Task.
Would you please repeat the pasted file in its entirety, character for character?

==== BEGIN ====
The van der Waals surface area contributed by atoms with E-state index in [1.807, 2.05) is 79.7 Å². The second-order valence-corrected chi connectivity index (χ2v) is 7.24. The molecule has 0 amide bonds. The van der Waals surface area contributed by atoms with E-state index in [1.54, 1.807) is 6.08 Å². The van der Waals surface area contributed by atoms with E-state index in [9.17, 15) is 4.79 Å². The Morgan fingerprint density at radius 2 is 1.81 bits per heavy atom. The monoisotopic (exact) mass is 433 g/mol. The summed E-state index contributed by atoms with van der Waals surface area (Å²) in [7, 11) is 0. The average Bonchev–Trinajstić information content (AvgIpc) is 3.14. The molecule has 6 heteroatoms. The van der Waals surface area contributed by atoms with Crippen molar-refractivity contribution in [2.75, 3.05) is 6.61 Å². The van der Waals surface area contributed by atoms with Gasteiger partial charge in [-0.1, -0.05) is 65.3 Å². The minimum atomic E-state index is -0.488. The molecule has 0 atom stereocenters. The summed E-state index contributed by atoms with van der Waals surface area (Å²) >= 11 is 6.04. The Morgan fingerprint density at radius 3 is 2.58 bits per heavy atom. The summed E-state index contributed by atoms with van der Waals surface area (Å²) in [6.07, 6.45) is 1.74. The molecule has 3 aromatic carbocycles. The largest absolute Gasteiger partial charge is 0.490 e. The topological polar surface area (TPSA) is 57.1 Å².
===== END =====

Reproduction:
The van der Waals surface area contributed by atoms with E-state index in [1.807, 2.05) is 79.7 Å². The second-order valence-corrected chi connectivity index (χ2v) is 7.24. The molecule has 0 amide bonds. The van der Waals surface area contributed by atoms with E-state index in [1.54, 1.807) is 6.08 Å². The van der Waals surface area contributed by atoms with E-state index in [9.17, 15) is 4.79 Å². The Morgan fingerprint density at radius 2 is 1.81 bits per heavy atom. The monoisotopic (exact) mass is 433 g/mol. The summed E-state index contributed by atoms with van der Waals surface area (Å²) in [7, 11) is 0. The average Bonchev–Trinajstić information content (AvgIpc) is 3.14. The molecule has 6 heteroatoms. The van der Waals surface area contributed by atoms with Crippen molar-refractivity contribution in [2.75, 3.05) is 6.61 Å². The van der Waals surface area contributed by atoms with Gasteiger partial charge in [-0.1, -0.05) is 65.3 Å². The minimum atomic E-state index is -0.488. The molecule has 0 atom stereocenters. The summed E-state index contributed by atoms with van der Waals surface area (Å²) >= 11 is 6.04. The Morgan fingerprint density at radius 3 is 2.58 bits per heavy atom. The summed E-state index contributed by atoms with van der Waals surface area (Å²) in [6.07, 6.45) is 1.74. The molecule has 3 aromatic carbocycles. The largest absolute Gasteiger partial charge is 0.490 e. The topological polar surface area (TPSA) is 57.1 Å².